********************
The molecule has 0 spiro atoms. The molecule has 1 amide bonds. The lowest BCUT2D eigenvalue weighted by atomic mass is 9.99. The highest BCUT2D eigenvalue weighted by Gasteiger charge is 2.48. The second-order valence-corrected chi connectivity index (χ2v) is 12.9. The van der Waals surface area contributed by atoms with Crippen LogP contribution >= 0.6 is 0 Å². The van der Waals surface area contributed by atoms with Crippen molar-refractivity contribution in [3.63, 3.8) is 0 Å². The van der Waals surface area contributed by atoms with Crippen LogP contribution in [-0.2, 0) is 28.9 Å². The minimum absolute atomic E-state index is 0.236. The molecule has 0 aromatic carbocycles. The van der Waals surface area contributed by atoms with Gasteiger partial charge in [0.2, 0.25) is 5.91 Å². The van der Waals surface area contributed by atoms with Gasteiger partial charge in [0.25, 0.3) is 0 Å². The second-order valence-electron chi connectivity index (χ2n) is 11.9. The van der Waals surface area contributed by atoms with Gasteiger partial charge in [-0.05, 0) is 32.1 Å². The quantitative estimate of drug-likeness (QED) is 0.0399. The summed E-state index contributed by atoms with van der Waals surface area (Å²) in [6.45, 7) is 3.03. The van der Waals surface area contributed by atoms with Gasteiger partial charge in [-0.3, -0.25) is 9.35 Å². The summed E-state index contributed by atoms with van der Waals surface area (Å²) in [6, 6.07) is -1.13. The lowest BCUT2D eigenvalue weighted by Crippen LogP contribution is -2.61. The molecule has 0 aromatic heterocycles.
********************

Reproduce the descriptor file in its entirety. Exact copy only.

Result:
The molecule has 0 spiro atoms. The molecule has 1 amide bonds. The lowest BCUT2D eigenvalue weighted by atomic mass is 9.99. The highest BCUT2D eigenvalue weighted by Gasteiger charge is 2.48. The second-order valence-corrected chi connectivity index (χ2v) is 12.9. The van der Waals surface area contributed by atoms with Crippen LogP contribution >= 0.6 is 0 Å². The van der Waals surface area contributed by atoms with Crippen molar-refractivity contribution in [3.63, 3.8) is 0 Å². The van der Waals surface area contributed by atoms with Crippen LogP contribution in [-0.2, 0) is 28.9 Å². The minimum absolute atomic E-state index is 0.236. The molecule has 0 aromatic carbocycles. The van der Waals surface area contributed by atoms with Gasteiger partial charge in [0.2, 0.25) is 5.91 Å². The van der Waals surface area contributed by atoms with Gasteiger partial charge in [0.25, 0.3) is 0 Å². The second-order valence-electron chi connectivity index (χ2n) is 11.9. The van der Waals surface area contributed by atoms with Gasteiger partial charge in [-0.05, 0) is 32.1 Å². The quantitative estimate of drug-likeness (QED) is 0.0399. The summed E-state index contributed by atoms with van der Waals surface area (Å²) in [6.45, 7) is 3.03. The van der Waals surface area contributed by atoms with Gasteiger partial charge in [-0.3, -0.25) is 9.35 Å². The summed E-state index contributed by atoms with van der Waals surface area (Å²) in [6, 6.07) is -1.13. The lowest BCUT2D eigenvalue weighted by Crippen LogP contribution is -2.61. The molecule has 0 aromatic heterocycles.